ESD.68J / 6.978J Communications and Information Policy

Spring 2006

Image of patent for phrase - Freedom of Expression.
In 1998, university professor Kembrew McLeod trademarked the phrase "freedom of expression" as a comment on the current state of intellectual property law and the exchange of ideas. His book of the same title has been published under a Creative Commons license. (Image courtesy of Prof. Kembrew McLeod.)

Course Highlights

This course features an extensive readings list, complete lecture notes, and examples of team project presentations in the assignments section.

Course Description

This course provides an introduction to the technology and policy context of public communications networks, through critical discussion of current issues in communications policy and their historical roots. The course focuses on underlying rationales and models for government involvement and the complex dynamics introduced by co-evolving technologies, industry structure, and public policy objectives. Cases drawn from cellular, fixed-line, and Internet applications include evolution of spectrum policy and current proposals for reform; the migration to broadband and implications for universal service policies; and property rights associated with digital content. The course lays a foundation for thesis research in this domain.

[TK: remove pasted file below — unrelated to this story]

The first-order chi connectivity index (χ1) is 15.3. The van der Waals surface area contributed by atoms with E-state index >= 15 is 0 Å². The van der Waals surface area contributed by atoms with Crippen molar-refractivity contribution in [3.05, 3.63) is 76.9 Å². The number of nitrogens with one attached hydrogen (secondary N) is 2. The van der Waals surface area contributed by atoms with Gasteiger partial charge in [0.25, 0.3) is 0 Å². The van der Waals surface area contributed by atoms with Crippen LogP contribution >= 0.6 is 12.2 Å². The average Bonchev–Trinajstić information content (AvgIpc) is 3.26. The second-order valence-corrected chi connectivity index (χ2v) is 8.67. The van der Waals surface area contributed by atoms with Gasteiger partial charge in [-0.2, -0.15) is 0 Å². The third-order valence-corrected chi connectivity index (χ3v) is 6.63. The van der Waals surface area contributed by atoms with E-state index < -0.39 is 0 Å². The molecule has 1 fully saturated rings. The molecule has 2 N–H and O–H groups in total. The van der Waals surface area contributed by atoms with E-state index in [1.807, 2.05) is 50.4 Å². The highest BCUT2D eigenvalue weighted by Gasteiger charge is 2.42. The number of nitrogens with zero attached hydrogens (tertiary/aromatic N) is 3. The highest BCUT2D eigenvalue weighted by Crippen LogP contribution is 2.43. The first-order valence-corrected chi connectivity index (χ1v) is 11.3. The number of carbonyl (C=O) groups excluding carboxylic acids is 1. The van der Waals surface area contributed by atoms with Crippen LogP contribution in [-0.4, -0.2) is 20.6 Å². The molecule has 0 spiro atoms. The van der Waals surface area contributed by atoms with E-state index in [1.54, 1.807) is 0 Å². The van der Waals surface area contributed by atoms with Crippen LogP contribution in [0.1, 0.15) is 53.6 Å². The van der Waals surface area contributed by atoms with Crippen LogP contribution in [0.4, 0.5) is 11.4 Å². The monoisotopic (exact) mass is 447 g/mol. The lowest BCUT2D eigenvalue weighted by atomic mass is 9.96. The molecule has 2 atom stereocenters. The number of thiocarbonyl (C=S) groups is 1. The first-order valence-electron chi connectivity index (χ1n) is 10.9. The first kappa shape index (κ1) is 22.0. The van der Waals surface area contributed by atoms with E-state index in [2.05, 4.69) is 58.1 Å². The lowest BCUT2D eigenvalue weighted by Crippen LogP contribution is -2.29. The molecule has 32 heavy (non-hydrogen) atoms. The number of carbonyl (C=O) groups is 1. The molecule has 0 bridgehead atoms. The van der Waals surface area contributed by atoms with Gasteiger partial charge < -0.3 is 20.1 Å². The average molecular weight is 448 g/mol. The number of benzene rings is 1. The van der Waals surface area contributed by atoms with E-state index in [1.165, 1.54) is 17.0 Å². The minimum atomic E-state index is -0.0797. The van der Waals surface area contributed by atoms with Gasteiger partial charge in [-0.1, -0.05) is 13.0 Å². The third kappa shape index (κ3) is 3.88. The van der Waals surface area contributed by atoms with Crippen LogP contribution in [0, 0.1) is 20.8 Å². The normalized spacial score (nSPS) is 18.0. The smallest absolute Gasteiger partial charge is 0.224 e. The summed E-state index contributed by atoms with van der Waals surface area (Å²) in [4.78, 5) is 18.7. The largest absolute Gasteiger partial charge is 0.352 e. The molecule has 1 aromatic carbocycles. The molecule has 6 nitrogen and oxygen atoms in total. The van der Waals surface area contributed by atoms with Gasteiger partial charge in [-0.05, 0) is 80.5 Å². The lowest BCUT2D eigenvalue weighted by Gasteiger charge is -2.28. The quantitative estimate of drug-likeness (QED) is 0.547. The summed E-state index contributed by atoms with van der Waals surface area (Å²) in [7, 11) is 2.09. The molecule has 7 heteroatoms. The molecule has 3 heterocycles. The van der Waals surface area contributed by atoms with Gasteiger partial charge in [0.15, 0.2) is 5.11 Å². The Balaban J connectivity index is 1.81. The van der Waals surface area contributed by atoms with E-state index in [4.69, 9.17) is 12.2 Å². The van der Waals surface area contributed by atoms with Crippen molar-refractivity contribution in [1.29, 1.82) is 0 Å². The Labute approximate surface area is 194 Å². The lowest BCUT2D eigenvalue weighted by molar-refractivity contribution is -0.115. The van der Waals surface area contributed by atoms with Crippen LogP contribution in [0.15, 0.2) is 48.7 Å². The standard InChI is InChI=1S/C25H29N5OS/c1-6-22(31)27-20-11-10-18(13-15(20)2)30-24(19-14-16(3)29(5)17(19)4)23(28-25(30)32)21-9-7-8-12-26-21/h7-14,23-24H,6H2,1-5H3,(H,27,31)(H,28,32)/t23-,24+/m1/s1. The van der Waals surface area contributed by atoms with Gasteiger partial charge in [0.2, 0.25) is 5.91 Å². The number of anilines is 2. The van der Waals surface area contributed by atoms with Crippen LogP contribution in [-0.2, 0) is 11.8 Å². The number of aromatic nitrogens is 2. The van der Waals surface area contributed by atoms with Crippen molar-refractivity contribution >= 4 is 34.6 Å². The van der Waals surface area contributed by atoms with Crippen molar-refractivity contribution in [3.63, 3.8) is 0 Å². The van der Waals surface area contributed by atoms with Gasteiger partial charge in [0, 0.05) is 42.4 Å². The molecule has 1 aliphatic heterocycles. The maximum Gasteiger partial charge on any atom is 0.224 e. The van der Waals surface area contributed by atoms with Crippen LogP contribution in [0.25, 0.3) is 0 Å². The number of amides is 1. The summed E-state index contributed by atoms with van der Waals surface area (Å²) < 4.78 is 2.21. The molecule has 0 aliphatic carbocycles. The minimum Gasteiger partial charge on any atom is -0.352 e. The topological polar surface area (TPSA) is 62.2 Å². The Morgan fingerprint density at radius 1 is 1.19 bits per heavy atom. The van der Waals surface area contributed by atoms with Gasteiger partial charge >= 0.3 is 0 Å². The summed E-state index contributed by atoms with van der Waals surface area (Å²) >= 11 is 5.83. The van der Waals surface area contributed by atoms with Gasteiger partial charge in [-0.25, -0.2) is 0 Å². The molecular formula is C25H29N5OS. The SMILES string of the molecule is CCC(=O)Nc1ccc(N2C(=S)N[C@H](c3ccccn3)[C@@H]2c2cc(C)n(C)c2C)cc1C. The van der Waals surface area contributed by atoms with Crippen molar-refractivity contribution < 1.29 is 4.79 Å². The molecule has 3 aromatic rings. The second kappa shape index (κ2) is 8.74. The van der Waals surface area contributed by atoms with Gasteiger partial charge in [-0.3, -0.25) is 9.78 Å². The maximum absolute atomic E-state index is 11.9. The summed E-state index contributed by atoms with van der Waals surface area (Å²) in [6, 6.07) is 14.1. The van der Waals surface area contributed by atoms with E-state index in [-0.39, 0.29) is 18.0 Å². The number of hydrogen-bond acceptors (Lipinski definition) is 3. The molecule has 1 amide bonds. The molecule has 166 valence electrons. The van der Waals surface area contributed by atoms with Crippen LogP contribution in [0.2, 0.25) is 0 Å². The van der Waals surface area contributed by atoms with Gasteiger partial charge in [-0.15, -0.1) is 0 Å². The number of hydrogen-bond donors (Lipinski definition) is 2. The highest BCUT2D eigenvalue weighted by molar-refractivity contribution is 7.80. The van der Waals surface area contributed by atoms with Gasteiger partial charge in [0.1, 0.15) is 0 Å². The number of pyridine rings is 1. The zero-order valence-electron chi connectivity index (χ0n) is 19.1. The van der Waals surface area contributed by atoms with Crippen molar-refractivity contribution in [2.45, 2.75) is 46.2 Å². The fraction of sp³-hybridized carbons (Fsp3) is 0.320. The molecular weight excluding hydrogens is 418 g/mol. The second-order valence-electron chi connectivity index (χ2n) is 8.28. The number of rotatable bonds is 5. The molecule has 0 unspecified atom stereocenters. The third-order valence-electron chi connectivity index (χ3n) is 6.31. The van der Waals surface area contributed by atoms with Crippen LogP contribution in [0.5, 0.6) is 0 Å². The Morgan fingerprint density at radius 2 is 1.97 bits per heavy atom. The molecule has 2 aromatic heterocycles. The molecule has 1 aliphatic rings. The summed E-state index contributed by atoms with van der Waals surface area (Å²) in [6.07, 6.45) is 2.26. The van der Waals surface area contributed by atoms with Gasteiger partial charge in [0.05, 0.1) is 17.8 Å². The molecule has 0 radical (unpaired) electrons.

Technical Requirements

Special software is required to use some of the files in this course: .zip.


*Some translations represent previous versions of courses.

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Staff

Instructors:
Dr. David D. Clark
Dr. Frank Field
Sharon E. Gillett, Instructor in charge
Dr. William Lehr

Course Meeting Times

Lectures:
Two sessions / week
1.5 hours / session

Level

Graduate

*Translations